People are still trapped and living on their roofs to escape the flood waters in some of the worst affected areas. Around 68 communities remain entirely cut off, and homes, bridges and other key infrastructure have been destroyed, as well as large numbers of livestock killed.

María Magdalena Rivera Villatoro is a tilapia farmer in the country’s northeastern region. Eta caused the river where they farm to overflow, destroying her family’s livelihood. She says:

When the storm came, we couldn’t do anything. We just saw how it destroyed everything we had worked so hard for … it is really painful.

CARE Honduras is focusing its emergency response efforts on providing food, shelter, essential items like blankets, tarps and kitchen kits, water and sanitation support, and protection services to particularly vulnerable groups such as women and girls, who now find themselves in cramped communal shelters.

12 Nov 2020

Philippines – Typhoon Vamco

On Wednesday, November 11, 2020, the Philippines was hit by another typhoon named Vamco (locally known as Ulysses). Typhoon Vamco battered Metro Manila and the same provinces hit by typhoon Goni (Catanduanes, Albay, and Camarines Sur in the Bicol Region).

The typhoon caused flash floods in several parts of Metro Manila and nearby provinces. More than 400,000 families have been affected, with damage reported to more than 140,000 homes in Bicol, Calabarzon, and Mimaropa regions. Significant damage is also reported to agricultural land and resources, affecting the livelihoods of farmers and fisherfolks.

CARE and partners are on the ground, conducting local assessments and coordination with the UN, other organisations, and local government units on damages and needs of affected populations. Our response will focus on provision of multi-purpose cash transfers in most areas, as well as food, shelter and non-food items in some isolated areas. In Manila, CARE Philippines is in touch with a partner in Metro Manila and is planning an initial response.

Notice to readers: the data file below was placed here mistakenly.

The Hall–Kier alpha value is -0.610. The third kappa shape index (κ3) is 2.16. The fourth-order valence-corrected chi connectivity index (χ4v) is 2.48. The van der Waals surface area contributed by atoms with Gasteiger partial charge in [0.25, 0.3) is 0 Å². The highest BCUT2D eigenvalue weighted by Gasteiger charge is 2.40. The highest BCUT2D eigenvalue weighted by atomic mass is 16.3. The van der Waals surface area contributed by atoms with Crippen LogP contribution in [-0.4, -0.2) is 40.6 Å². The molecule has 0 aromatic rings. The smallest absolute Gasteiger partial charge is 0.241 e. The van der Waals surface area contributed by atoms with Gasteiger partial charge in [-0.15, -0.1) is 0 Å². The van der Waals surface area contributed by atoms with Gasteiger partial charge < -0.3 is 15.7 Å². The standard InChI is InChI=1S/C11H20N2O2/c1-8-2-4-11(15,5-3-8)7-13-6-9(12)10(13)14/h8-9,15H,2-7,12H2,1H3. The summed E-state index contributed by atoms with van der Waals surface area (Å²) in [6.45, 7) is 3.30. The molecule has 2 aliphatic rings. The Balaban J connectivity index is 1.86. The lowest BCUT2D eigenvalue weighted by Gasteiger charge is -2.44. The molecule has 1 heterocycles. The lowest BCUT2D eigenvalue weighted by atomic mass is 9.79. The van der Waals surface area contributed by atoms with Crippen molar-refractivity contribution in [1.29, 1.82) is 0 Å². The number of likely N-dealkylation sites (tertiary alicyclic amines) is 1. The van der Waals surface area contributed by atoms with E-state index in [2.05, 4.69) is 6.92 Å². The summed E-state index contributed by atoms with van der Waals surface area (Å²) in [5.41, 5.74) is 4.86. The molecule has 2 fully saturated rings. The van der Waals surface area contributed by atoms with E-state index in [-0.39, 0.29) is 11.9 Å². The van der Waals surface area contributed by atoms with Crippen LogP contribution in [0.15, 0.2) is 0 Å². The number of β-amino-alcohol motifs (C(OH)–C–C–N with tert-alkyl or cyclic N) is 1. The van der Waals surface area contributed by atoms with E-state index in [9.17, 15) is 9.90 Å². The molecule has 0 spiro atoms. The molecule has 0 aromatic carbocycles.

10 Nov 2020

Central America – Storm Eta

Storm Eta has wreaked havoc across Central America destroying crops and food stocks for millions already suffering from food insecurity and the COVID-19 pandemic. Nearly 2 million people are displaced or have had their crops, food stocks and livelihoods destroyed. According to Catalina Vargas, Regional Humanitarian Manager for CARE in Latin America and the Caribbean:

In Guatemala and Honduras around 4.5 million people were already suffering from hunger, food shortages and high prices that has been exacerbated by COVID-19 lockdowns. With tropical storm Eta coming on top of this, I really don’t know how millions of Central Americans will cope going into 2021.

Maite Matheu, CARE Honduras Country Director, says:

In Honduras, people are still trapped and living up on their roofs to escape the flood waters in some of the worst affected areas. Around 68 communities remain entirely cut off and homes, bridges and other key infrastructure has been destroyed, and well as large numbers of livestock killed.

CARE and our partners have identified more than 10,000 people in remote areas who are now living in terrible conditions; in makeshift shelters without water supply for drinking or washing and no source of food.

The worst hit areas – Cortés, Yoro, Atlántida, Colón – are extremely densely populated, which is why we are seeing such high numbers of people affected.

CARE Honduras is focusing its emergency response efforts on providing food, shelter and protection services to particularly vulnerable groups such as women and girls, who now find themselves in cramped communal shelters.

In Guatemala, “thousands of homes and crops have been damaged” says CARE Guatemala Country Director Rogelia Soto:

Some of the worst affected areas are not accessible, with whole communities been cut off as a result of landslides, on top of the flooding. The numbers of people affected are increasing daily and many people are still missing.

CARE Guatemala is carrying out a needs assessment and will support people with water and food packages and hygiene kits alongside local organisations working in the area.